Perceptual Intimacy and Conceptual Inadequacy: A Husserlian Critique of McDowell’s Internalism

  • Frode Kjosavik
Part of the Contributions to Phenomenology book series (CTPH, volume 49)


In this paper, I shall employ Husserl’s notion of intuitions as “intentions” to deal with a tension within our thought on thought itself, namely, the opposition between “coherentism”, on the one hand, and what Sellars has dubbed “the Myth of the Given”, on the other. This is of course a topic that John McDowell has put on the philosophical agenda in a very fruitful way in his famous John Locke Lectures (McDowell 1994),1 but I shall argue that there is a severe weakness in his semi-Kantian approach to the dilemma, and that a phenomenologically refined version of internalism is called for.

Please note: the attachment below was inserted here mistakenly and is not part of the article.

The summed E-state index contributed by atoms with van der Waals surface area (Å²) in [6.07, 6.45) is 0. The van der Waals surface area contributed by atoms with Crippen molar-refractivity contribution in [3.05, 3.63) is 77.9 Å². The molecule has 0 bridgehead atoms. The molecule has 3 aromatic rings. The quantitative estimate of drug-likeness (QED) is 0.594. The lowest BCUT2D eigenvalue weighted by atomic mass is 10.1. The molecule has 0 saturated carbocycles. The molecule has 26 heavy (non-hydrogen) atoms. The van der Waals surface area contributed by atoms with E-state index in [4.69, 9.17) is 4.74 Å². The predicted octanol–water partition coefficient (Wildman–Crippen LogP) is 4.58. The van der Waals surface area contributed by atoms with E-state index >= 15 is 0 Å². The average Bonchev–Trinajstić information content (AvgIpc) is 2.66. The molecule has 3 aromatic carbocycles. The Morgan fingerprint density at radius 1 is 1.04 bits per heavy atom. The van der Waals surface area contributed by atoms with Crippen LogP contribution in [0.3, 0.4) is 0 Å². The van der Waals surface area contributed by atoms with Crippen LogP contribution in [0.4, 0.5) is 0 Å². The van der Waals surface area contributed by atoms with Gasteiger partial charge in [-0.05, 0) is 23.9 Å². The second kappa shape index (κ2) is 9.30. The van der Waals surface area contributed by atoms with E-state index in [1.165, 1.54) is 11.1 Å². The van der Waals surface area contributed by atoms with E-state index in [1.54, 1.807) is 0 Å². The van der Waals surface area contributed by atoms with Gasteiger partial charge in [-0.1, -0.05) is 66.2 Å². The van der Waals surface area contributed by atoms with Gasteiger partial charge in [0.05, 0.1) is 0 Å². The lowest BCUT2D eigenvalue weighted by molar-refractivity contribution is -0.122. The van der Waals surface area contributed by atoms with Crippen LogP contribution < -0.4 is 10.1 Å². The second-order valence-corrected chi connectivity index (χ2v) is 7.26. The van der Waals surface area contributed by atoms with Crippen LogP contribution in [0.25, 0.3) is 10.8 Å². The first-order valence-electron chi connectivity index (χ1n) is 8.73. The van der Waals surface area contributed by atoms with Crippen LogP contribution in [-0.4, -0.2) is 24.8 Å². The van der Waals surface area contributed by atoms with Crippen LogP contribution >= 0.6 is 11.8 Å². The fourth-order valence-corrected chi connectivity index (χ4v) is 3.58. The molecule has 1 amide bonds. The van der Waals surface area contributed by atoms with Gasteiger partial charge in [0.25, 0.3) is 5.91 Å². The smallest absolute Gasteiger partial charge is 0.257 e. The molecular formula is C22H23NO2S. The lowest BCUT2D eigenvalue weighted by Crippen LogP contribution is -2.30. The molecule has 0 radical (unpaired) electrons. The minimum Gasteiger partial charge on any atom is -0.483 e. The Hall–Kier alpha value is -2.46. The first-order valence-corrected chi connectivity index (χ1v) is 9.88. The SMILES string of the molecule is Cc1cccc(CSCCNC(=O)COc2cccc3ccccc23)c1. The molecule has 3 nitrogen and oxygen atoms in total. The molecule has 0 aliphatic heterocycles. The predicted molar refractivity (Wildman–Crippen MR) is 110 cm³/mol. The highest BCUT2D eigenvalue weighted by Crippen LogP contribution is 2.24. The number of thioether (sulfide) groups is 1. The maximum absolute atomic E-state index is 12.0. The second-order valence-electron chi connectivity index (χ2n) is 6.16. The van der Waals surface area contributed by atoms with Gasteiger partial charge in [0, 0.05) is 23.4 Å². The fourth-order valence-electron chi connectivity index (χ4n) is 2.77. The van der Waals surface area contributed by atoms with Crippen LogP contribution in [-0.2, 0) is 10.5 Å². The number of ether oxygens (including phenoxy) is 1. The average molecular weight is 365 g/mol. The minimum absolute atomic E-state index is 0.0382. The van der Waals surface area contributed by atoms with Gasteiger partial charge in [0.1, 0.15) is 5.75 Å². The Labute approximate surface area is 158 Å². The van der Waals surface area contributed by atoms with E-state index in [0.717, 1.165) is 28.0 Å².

Conceptual Content Infinite Regress Color Shade Nose Shape Sensory Content 
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© Springer Science+Business Media Dordrecht 2003

Authors and Affiliations

  • Frode Kjosavik
    • 1
  1. 1.Agricultural University of NorwayNorway

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